This item consists of two manuscript letters: William Clegg writes the first, and opens by asking Owen to visit him in Manchester and explaining that a Mr John Fielden hopes Owen can visit him in Todmorden, Yorkshire. Fielden is desirous of investigating Owen's principles, but Clegg warns "that he may have some prejudices of the [William] Cobbet school", though he adds that this is only from "a desire to benefit the working classes".
Clegg continues by discussing the current events [in Manchester], writing that he is not aware of what goes on amongst the "Unionists" there, but that the old system, of which Clegg is "a reluctant actor", has allowed him "so far [in his efforts to instil change?]". He adds that "the Men may make partial failure in their attempts to establish a General Union, but they will carry their point at last" and closes by stating that while trade in the area is as well as can be expected he feels that "the Political Economists must surely be getting ashamed of the fruits of their Theories".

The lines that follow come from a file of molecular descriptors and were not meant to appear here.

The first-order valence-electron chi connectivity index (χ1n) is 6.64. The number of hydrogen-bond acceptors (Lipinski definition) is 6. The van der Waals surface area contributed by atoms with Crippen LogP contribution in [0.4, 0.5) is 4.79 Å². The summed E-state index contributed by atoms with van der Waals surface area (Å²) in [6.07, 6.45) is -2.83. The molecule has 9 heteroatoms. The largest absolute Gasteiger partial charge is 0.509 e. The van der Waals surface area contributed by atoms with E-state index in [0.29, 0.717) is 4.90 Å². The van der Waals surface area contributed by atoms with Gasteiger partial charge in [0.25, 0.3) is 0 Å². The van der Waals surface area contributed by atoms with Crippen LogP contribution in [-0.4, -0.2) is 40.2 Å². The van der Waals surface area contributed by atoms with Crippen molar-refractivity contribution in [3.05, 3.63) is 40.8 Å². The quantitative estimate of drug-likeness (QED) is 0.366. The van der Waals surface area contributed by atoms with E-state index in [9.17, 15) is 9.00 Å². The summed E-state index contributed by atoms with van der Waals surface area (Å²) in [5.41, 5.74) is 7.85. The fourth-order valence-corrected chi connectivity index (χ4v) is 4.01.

In the second letter Geo.[rge] Marshall discusses a number of individuals seemingly known to Owen, and reference is made to Owen making a visit to Mr Fielden in Todmorden. Writes that the Dyer's Union have addressed the masters[?] and wish to form a Union.